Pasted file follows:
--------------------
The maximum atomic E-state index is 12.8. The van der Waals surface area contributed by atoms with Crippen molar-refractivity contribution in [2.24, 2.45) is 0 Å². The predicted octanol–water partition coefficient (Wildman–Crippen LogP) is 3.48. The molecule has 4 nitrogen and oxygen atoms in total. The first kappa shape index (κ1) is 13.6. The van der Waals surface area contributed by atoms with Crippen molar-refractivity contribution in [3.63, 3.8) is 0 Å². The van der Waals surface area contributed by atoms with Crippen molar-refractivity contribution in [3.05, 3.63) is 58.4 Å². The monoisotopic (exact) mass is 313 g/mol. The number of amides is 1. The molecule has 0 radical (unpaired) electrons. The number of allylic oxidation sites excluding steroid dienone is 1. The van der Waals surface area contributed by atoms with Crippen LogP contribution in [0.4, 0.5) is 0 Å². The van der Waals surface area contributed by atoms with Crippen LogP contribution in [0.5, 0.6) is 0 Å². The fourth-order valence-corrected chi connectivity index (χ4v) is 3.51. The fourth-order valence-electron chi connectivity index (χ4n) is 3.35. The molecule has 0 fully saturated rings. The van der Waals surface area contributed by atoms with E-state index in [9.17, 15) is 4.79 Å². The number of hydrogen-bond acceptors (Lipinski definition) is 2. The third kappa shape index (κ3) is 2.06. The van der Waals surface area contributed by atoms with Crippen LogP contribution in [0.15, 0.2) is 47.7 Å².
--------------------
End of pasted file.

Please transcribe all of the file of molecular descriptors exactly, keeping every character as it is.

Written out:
The maximum atomic E-state index is 12.8. The van der Waals surface area contributed by atoms with Crippen molar-refractivity contribution in [2.24, 2.45) is 0 Å². The predicted octanol–water partition coefficient (Wildman–Crippen LogP) is 3.48. The molecule has 4 nitrogen and oxygen atoms in total. The first kappa shape index (κ1) is 13.6. The van der Waals surface area contributed by atoms with Crippen molar-refractivity contribution in [3.63, 3.8) is 0 Å². The van der Waals surface area contributed by atoms with Crippen molar-refractivity contribution in [3.05, 3.63) is 58.4 Å². The monoisotopic (exact) mass is 313 g/mol. The number of amides is 1. The molecule has 0 radical (unpaired) electrons. The number of allylic oxidation sites excluding steroid dienone is 1. The van der Waals surface area contributed by atoms with Crippen LogP contribution in [0.4, 0.5) is 0 Å². The van der Waals surface area contributed by atoms with Crippen LogP contribution in [0.5, 0.6) is 0 Å². The fourth-order valence-corrected chi connectivity index (χ4v) is 3.51. The fourth-order valence-electron chi connectivity index (χ4n) is 3.35. The molecule has 0 fully saturated rings. The van der Waals surface area contributed by atoms with E-state index in [9.17, 15) is 4.79 Å². The number of hydrogen-bond acceptors (Lipinski definition) is 2. The third kappa shape index (κ3) is 2.06. The van der Waals surface area contributed by atoms with Crippen LogP contribution in [0.15, 0.2) is 47.7 Å².